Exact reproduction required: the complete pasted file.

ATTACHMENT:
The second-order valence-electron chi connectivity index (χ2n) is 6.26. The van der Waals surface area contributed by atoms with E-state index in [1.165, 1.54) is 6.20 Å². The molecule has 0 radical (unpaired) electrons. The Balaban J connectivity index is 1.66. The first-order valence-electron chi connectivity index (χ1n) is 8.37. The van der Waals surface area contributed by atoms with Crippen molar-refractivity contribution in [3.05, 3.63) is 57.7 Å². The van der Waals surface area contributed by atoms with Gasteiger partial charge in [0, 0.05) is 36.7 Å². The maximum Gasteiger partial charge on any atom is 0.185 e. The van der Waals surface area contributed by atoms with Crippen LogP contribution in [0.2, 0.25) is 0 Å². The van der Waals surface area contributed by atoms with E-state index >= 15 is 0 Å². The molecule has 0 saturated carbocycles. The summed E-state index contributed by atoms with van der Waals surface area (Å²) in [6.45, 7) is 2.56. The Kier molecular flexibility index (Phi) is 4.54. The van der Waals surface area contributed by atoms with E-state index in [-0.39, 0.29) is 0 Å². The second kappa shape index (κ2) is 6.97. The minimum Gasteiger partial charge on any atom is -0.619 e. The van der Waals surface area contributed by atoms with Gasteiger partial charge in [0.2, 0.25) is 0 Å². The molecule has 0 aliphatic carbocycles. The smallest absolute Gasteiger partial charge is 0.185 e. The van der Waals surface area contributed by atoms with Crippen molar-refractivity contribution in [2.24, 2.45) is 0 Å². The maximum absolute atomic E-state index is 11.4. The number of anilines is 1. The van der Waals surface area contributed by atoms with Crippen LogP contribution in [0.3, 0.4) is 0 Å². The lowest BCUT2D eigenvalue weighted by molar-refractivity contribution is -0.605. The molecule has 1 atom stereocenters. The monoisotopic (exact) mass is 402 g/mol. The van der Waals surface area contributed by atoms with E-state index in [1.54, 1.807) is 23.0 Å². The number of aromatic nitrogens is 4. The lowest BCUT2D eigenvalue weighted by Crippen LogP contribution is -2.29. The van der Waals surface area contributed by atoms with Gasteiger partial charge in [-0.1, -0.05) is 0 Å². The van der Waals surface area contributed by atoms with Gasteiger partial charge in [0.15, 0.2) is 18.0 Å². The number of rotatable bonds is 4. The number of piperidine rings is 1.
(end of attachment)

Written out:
The second-order valence-electron chi connectivity index (χ2n) is 6.26. The van der Waals surface area contributed by atoms with E-state index in [1.165, 1.54) is 6.20 Å². The molecule has 0 radical (unpaired) electrons. The Balaban J connectivity index is 1.66. The first-order valence-electron chi connectivity index (χ1n) is 8.37. The van der Waals surface area contributed by atoms with Crippen molar-refractivity contribution in [3.05, 3.63) is 57.7 Å². The van der Waals surface area contributed by atoms with Gasteiger partial charge in [0, 0.05) is 36.7 Å². The maximum Gasteiger partial charge on any atom is 0.185 e. The van der Waals surface area contributed by atoms with Crippen LogP contribution in [0.2, 0.25) is 0 Å². The van der Waals surface area contributed by atoms with E-state index >= 15 is 0 Å². The molecule has 0 saturated carbocycles. The summed E-state index contributed by atoms with van der Waals surface area (Å²) in [6.45, 7) is 2.56. The Kier molecular flexibility index (Phi) is 4.54. The van der Waals surface area contributed by atoms with E-state index in [-0.39, 0.29) is 0 Å². The second kappa shape index (κ2) is 6.97. The minimum Gasteiger partial charge on any atom is -0.619 e. The van der Waals surface area contributed by atoms with Gasteiger partial charge in [0.2, 0.25) is 0 Å². The molecule has 0 aliphatic carbocycles. The smallest absolute Gasteiger partial charge is 0.185 e. The van der Waals surface area contributed by atoms with Crippen molar-refractivity contribution in [2.24, 2.45) is 0 Å². The maximum absolute atomic E-state index is 11.4. The number of anilines is 1. The van der Waals surface area contributed by atoms with Crippen LogP contribution in [0.3, 0.4) is 0 Å². The lowest BCUT2D eigenvalue weighted by molar-refractivity contribution is -0.605. The molecule has 1 atom stereocenters. The monoisotopic (exact) mass is 402 g/mol. The van der Waals surface area contributed by atoms with E-state index in [1.54, 1.807) is 23.0 Å². The number of aromatic nitrogens is 4. The lowest BCUT2D eigenvalue weighted by Crippen LogP contribution is -2.29. The van der Waals surface area contributed by atoms with Gasteiger partial charge in [-0.1, -0.05) is 0 Å². The van der Waals surface area contributed by atoms with Gasteiger partial charge in [0.15, 0.2) is 18.0 Å². The number of rotatable bonds is 4. The number of piperidine rings is 1.